Marvin Olasky

Since 9-11, I've received numerous letters like this recent one: "What can be done to help educate people on the dangers that radical Islam poses to Western civilization? I don't think this ideological conflict will go away."

No, it won't. It is likely to be for the first half of the 21st century what the Cold War was for the last half of the 20th -- a long, subtle struggle with occasional days of fire. How to educate folks? Use of all media will be needed, but here's a list of books I've read and found useful. There are many more that I haven't read.

First, to understand radical Islam, some sense of basic Islam is essential, and that starts with the Quran. Muslims insist that unless you've read it in Arabic, you haven't read it. Maybe so, but in theology as well as in horseshoes, leaners are better than nothing, so I'd recommend either reading a translation on the Internet or buying the new Quran translation by M.A.S. Abdel Haleem that came out last year in paperback from Oxford University Press.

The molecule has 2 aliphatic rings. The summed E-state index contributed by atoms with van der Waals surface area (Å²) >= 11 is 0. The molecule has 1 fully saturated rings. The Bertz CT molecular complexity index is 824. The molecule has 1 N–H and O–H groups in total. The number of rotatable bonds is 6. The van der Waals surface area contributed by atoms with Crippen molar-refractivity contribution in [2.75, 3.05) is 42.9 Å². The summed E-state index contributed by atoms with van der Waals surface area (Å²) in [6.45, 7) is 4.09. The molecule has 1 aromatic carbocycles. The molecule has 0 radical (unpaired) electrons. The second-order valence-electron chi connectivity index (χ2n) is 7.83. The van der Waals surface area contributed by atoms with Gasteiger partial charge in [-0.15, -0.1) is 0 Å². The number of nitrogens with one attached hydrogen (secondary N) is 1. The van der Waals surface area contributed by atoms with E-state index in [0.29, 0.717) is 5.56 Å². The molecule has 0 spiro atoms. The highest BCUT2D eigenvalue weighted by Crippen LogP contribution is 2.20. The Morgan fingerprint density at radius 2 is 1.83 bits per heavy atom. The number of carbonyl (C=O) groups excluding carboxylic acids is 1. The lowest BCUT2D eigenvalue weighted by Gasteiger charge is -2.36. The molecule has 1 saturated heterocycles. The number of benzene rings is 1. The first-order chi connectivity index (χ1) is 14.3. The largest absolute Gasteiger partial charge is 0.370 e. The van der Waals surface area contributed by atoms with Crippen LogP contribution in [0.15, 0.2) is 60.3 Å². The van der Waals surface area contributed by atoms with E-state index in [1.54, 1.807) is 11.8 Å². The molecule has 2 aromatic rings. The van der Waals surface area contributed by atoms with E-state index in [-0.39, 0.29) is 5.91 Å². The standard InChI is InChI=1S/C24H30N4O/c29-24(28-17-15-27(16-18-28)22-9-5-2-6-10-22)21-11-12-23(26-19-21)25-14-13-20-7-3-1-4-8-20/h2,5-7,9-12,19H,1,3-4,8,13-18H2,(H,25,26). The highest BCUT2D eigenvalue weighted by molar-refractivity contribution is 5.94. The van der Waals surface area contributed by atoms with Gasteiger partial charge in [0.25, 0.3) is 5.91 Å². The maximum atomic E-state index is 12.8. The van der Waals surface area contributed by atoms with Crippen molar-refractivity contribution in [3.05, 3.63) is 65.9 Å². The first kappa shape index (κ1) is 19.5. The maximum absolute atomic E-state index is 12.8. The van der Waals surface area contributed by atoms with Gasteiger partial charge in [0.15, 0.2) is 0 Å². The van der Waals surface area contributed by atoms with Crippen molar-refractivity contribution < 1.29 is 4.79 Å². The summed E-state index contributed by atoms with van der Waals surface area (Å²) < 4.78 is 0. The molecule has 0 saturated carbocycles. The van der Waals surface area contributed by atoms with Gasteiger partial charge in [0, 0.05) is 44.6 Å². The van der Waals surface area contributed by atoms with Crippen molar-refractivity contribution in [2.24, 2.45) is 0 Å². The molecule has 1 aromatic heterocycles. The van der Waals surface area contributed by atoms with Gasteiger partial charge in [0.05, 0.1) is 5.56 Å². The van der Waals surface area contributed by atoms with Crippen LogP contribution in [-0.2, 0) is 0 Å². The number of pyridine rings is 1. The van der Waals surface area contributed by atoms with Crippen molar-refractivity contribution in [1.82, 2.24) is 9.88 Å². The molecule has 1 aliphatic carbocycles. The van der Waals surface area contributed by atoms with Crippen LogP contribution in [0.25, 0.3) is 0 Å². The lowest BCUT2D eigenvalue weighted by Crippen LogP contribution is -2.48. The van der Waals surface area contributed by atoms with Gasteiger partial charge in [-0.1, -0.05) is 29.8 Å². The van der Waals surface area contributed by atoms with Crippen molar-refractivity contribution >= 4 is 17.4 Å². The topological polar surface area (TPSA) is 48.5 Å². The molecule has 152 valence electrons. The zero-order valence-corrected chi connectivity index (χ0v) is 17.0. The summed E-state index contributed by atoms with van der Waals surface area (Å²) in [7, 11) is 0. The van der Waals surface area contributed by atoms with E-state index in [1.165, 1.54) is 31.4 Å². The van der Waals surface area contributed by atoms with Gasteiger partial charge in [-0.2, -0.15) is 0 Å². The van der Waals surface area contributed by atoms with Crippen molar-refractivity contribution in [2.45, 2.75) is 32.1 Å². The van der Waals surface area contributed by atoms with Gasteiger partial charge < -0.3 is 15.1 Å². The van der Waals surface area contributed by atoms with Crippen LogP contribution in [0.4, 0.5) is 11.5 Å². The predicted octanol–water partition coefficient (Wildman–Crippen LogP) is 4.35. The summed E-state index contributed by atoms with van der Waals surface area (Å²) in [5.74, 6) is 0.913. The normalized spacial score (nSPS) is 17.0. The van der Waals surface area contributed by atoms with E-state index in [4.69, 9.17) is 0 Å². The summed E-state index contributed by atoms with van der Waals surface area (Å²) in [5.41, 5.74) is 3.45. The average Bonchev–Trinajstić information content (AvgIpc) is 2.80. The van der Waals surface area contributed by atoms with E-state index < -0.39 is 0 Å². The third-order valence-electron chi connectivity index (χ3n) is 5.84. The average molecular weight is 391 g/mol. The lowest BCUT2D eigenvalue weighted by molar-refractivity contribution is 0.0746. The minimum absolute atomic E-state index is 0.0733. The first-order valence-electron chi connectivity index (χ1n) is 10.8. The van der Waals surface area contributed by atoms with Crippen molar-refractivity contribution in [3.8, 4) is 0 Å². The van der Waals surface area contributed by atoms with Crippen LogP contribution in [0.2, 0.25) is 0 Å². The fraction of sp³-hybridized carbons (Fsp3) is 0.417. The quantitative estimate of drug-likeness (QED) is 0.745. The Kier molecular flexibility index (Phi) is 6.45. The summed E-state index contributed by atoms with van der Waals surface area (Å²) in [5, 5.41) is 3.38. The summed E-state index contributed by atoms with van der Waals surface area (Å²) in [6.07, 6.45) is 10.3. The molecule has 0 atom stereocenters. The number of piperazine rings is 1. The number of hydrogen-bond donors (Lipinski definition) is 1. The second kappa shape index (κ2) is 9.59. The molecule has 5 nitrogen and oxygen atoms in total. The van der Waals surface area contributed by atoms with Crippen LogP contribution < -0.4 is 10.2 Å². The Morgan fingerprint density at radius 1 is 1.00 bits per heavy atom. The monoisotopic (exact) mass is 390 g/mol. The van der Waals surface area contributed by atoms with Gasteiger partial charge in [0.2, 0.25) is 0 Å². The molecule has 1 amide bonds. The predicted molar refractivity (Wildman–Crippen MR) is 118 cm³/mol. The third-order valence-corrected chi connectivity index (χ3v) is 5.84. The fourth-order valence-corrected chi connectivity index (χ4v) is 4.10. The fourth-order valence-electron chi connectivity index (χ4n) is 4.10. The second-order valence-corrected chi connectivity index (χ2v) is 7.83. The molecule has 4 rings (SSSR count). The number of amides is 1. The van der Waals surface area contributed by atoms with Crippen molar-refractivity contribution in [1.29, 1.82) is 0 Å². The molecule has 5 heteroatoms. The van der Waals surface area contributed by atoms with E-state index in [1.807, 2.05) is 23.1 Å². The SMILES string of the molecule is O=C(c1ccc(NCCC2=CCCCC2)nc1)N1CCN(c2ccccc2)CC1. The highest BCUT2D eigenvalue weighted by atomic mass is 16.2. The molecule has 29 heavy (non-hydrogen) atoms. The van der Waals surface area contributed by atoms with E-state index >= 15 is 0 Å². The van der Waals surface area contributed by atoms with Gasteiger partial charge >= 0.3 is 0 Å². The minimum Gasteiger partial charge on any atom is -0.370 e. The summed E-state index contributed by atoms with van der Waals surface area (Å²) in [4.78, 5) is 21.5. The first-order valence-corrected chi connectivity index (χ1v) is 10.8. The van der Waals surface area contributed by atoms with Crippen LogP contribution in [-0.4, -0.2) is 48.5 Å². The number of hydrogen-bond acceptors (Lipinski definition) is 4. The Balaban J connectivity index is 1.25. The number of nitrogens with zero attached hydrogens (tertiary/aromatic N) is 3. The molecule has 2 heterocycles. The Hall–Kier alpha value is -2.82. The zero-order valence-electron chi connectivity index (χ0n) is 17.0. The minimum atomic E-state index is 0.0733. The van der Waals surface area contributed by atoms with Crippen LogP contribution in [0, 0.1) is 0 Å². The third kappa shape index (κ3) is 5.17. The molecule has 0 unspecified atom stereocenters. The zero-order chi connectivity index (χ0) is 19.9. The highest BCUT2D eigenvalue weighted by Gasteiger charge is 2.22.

Some scholars now ask tough questions about the Quran's historicity. As I type with one hand, I'm holding in the other John Wainsbrough's "Quranic Studies" (2004) and Ibn Warraq's "The Origins of the Koran" (1998). Warraq left Islam after coming to believe the Muhammad story was a sham, and his books include "Why I Am Not a Muslim" (1995), "The Quest for the Historical Muhammad" (2000) and "Leaving Islam: Apostates Speak Out" (2003).

Second in importance within Islam after the Quran are the Hadith, massive works delineating how Muhammad supposedly dressed, ate, ingested and excreted food and drink, and so forth. Many Hadith collections are available online, but Ram Swarup's critical and succinct summary, "Understanding the Hadith: The Sacred Traditions of Islam" (2002), is a place to start. "Crossroads to Islam" by Yehuda Nevo and Judith Koren (2003) also gives useful insights into Muslim origins.

To understand how Islam affects non-Muslims (called "dhimmis"), read three books by historian Bat Ye'or. On top of my right foot now are "The Dhimmi: Jews and Christians Under Islam" (1985), "The Decline of Eastern Christianity Under Islam" (1996) and "Islam and Dhimmitude" (2002). A book edited by Robert Spencer, "The Myth of Islamic Tolerance" (2004), includes many useful short essays on dhimmitude. Bottom line: Non-Muslims living in Muslim-controlled lands have faced discrimination always, persecution often and death sometimes.


Marvin Olasky

Marvin Olasky is editor-in-chief of the national news magazine World. For additional commentary by Marvin Olasky, visit www.worldmag.com.
 
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